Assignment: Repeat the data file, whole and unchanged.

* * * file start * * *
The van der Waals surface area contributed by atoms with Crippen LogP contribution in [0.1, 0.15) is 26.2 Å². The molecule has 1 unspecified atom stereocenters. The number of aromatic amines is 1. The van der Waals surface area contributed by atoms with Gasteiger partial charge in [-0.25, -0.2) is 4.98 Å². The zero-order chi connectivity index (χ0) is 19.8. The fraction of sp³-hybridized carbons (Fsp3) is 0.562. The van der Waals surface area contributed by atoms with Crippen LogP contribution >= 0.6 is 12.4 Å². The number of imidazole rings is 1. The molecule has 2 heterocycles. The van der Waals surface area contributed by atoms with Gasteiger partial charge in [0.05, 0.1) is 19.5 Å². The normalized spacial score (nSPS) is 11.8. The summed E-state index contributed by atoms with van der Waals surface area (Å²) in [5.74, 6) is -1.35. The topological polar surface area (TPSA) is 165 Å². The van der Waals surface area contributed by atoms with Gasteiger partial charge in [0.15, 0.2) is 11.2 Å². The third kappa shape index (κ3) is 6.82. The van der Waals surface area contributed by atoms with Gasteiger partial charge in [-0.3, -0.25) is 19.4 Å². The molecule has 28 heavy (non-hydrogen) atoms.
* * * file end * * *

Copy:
The van der Waals surface area contributed by atoms with Crippen LogP contribution in [0.1, 0.15) is 26.2 Å². The molecule has 1 unspecified atom stereocenters. The number of aromatic amines is 1. The van der Waals surface area contributed by atoms with Gasteiger partial charge in [-0.25, -0.2) is 4.98 Å². The zero-order chi connectivity index (χ0) is 19.8. The fraction of sp³-hybridized carbons (Fsp3) is 0.562. The van der Waals surface area contributed by atoms with Crippen LogP contribution >= 0.6 is 12.4 Å². The number of imidazole rings is 1. The molecule has 2 heterocycles. The van der Waals surface area contributed by atoms with Gasteiger partial charge in [0.05, 0.1) is 19.5 Å². The normalized spacial score (nSPS) is 11.8. The summed E-state index contributed by atoms with van der Waals surface area (Å²) in [5.74, 6) is -1.35. The topological polar surface area (TPSA) is 165 Å². The van der Waals surface area contributed by atoms with Gasteiger partial charge in [0.15, 0.2) is 11.2 Å². The third kappa shape index (κ3) is 6.82. The van der Waals surface area contributed by atoms with Gasteiger partial charge in [-0.3, -0.25) is 19.4 Å². The molecule has 28 heavy (non-hydrogen) atoms.